The Obama administration has always had a “we-know-best” mentality when it comes to K-12 education. The Department of Education has spent years unilaterally dictating education policy through pet projects and conditional waivers. Last year, former Secretary of Education Arne Duncan boasted that the department’s lawyers are “much smarter than many of the folks” working in the United States Congress. And in recent months, the department has put forward new rules that reflect the same old top-down approach to the nation’s classrooms.

Now, Secretary John King is sounding off on parents who decide to homeschool their children. According to Politico Pro:

[Secretary King said] that he’s concerned that homeschooled students aren’t “getting the range of options that are good for all kids” …

[King] said he worries that “students who are homeschooled are not getting kind of the rapid instructional experience they would get in school”—unless parents are “very intentional about it.”

We wonder if the secretary intentionally left out some key facts about the nation’s homeschool students:

  • According to the most recent data, nearly 1.8 million students are homeschooled each year, an increase of over 17 percent since 2007.
  • Homeschool students excel on reading and math tests, scoring in the 89th percentile and 84th percentile, respectively.
  • Students who are homeschooled typically score higher than public school students on standardized tests like the SAT and ACT.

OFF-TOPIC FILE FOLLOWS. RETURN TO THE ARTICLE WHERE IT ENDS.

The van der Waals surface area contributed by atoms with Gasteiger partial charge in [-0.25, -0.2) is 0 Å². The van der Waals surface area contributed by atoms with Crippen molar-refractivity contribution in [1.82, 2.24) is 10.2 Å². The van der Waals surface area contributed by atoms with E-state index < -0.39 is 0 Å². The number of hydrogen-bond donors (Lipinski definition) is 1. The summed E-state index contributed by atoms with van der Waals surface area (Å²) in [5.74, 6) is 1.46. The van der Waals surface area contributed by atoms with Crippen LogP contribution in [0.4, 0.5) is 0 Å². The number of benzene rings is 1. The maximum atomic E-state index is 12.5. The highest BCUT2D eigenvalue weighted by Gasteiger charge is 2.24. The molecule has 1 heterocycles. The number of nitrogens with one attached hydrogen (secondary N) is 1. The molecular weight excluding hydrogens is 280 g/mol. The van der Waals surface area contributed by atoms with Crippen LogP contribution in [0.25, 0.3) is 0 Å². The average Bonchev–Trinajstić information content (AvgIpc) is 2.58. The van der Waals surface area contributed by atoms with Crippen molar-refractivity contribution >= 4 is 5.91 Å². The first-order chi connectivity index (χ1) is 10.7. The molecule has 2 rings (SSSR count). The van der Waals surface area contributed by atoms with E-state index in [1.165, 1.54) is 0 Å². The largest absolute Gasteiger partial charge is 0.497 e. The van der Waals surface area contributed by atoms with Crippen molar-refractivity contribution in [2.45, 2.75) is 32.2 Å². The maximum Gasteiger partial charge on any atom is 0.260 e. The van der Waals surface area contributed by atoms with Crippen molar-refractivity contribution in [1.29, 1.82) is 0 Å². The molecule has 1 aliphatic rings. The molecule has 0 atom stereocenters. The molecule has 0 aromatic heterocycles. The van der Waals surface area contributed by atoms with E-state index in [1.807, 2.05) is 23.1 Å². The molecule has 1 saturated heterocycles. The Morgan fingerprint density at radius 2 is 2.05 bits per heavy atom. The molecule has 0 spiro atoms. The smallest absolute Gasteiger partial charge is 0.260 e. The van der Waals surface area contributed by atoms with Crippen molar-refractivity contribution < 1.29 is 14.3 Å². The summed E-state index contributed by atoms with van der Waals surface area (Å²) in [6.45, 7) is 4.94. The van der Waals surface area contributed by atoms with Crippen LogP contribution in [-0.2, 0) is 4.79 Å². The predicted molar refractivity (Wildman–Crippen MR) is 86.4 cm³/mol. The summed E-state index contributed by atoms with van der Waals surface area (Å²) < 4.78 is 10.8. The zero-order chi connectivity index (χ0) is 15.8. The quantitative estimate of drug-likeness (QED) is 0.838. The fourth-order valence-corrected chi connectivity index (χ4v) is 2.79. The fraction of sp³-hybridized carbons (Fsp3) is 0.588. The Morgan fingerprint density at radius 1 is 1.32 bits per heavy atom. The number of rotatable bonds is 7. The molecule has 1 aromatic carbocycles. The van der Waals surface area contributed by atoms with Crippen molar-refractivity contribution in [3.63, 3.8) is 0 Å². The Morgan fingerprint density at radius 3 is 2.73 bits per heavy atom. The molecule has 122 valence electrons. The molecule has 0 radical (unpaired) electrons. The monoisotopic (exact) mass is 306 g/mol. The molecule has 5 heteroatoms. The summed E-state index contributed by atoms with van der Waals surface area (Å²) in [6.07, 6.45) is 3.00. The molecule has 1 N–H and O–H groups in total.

• As reported by U.S. News and World Report, a study of students at one doctoral university showed homeschooled students “graduated college at a higher rate than their peers—66.7 percent compared to 57.5 percent—and earned higher grade point averages along the way.”

But the secretary knows best, right? Not quite. At a time when the Obama administration was busy setting national education policy, there has been little improvement in student achievement and graduation rates:

  • Only 36 percent of 8th graders are reading at grade level today—a number that remains virtually unchanged since 2009.
  • Only 26 percent of 12th graders are proficient in math—a startling statistic that also has not changed since 2009.
  • One out of every five students is dropping out of school—again, a number that’s largely unchanged since the president took office in 2009.

We all agree that every child deserves to have an excellent education. That’s the reason Republicans and Democrats came together to pass the Every Student Succeeds Act. The law protects homeschools from federal interference and empowers parents to do what they believe is best for their children. Why? Because that’s what is best for America’s students—whether the secretary knows it or not.

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John King Gets Grilled By John Kline Over ESSA Regulations